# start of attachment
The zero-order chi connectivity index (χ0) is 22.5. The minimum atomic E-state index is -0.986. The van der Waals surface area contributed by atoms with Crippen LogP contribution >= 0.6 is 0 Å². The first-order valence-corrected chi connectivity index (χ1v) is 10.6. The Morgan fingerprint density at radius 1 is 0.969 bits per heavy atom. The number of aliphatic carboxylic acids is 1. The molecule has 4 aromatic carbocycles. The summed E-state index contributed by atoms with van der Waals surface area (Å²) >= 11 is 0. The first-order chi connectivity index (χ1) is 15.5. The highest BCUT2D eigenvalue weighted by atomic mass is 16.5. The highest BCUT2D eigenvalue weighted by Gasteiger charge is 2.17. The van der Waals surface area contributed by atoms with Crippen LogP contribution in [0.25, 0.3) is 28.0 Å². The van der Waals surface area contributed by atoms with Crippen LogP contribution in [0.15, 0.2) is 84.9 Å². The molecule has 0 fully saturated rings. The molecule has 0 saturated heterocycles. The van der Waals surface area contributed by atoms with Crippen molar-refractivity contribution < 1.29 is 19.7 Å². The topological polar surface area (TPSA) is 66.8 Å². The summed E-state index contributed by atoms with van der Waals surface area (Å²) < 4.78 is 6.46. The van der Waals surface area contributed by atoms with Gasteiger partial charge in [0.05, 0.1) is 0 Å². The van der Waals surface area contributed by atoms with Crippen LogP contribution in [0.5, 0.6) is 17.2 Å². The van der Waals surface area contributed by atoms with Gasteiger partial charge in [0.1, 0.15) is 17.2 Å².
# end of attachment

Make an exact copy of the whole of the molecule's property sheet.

The zero-order chi connectivity index (χ0) is 22.5. The minimum atomic E-state index is -0.986. The van der Waals surface area contributed by atoms with Crippen LogP contribution >= 0.6 is 0 Å². The first-order valence-corrected chi connectivity index (χ1v) is 10.6. The Morgan fingerprint density at radius 1 is 0.969 bits per heavy atom. The number of aliphatic carboxylic acids is 1. The molecule has 4 aromatic carbocycles. The summed E-state index contributed by atoms with van der Waals surface area (Å²) >= 11 is 0. The first-order chi connectivity index (χ1) is 15.5. The highest BCUT2D eigenvalue weighted by atomic mass is 16.5. The highest BCUT2D eigenvalue weighted by Gasteiger charge is 2.17. The van der Waals surface area contributed by atoms with Crippen LogP contribution in [0.25, 0.3) is 28.0 Å². The van der Waals surface area contributed by atoms with Crippen LogP contribution in [0.15, 0.2) is 84.9 Å². The molecule has 0 fully saturated rings. The molecule has 0 saturated heterocycles. The van der Waals surface area contributed by atoms with Crippen molar-refractivity contribution < 1.29 is 19.7 Å². The topological polar surface area (TPSA) is 66.8 Å². The summed E-state index contributed by atoms with van der Waals surface area (Å²) < 4.78 is 6.46. The van der Waals surface area contributed by atoms with Gasteiger partial charge in [0.05, 0.1) is 0 Å². The van der Waals surface area contributed by atoms with Crippen LogP contribution in [0.5, 0.6) is 17.2 Å². The van der Waals surface area contributed by atoms with Gasteiger partial charge in [0.1, 0.15) is 17.2 Å².